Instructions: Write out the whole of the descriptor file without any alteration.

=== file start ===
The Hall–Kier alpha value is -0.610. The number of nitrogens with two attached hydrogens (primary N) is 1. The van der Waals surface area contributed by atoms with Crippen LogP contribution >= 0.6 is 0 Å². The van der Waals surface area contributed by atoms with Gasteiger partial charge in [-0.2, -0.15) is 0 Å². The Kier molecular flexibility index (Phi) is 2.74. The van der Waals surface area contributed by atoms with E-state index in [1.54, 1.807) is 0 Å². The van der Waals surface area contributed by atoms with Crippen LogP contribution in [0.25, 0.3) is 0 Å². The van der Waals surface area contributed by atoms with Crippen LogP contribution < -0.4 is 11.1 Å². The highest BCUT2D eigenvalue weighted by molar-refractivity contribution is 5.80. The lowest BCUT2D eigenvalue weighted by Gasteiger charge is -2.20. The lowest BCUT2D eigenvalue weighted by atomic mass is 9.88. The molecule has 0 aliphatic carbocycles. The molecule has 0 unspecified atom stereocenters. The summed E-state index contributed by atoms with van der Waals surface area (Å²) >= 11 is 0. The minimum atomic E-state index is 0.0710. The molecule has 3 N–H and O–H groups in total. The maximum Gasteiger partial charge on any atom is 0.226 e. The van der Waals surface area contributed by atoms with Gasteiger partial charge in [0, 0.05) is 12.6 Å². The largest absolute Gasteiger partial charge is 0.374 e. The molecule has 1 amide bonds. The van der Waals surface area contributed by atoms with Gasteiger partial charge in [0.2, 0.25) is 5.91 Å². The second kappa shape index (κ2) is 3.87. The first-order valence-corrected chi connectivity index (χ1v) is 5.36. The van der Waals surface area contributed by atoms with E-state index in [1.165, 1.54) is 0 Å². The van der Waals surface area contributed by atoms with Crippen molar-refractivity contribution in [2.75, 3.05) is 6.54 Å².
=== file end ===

The Hall–Kier alpha value is -0.610. The number of nitrogens with two attached hydrogens (primary N) is 1. The van der Waals surface area contributed by atoms with Crippen LogP contribution >= 0.6 is 0 Å². The van der Waals surface area contributed by atoms with Gasteiger partial charge in [-0.2, -0.15) is 0 Å². The Kier molecular flexibility index (Phi) is 2.74. The van der Waals surface area contributed by atoms with E-state index in [1.54, 1.807) is 0 Å². The van der Waals surface area contributed by atoms with Crippen LogP contribution in [0.25, 0.3) is 0 Å². The van der Waals surface area contributed by atoms with Crippen LogP contribution < -0.4 is 11.1 Å². The highest BCUT2D eigenvalue weighted by molar-refractivity contribution is 5.80. The lowest BCUT2D eigenvalue weighted by Gasteiger charge is -2.20. The lowest BCUT2D eigenvalue weighted by atomic mass is 9.88. The molecule has 0 aliphatic carbocycles. The molecule has 0 unspecified atom stereocenters. The summed E-state index contributed by atoms with van der Waals surface area (Å²) >= 11 is 0. The minimum atomic E-state index is 0.0710. The molecule has 3 N–H and O–H groups in total. The maximum Gasteiger partial charge on any atom is 0.226 e. The van der Waals surface area contributed by atoms with Gasteiger partial charge in [0, 0.05) is 12.6 Å². The largest absolute Gasteiger partial charge is 0.374 e. The molecule has 1 amide bonds. The van der Waals surface area contributed by atoms with Gasteiger partial charge in [0.2, 0.25) is 5.91 Å². The second kappa shape index (κ2) is 3.87. The first-order valence-corrected chi connectivity index (χ1v) is 5.36. The van der Waals surface area contributed by atoms with E-state index in [1.165, 1.54) is 0 Å². The van der Waals surface area contributed by atoms with Crippen molar-refractivity contribution in [2.75, 3.05) is 6.54 Å².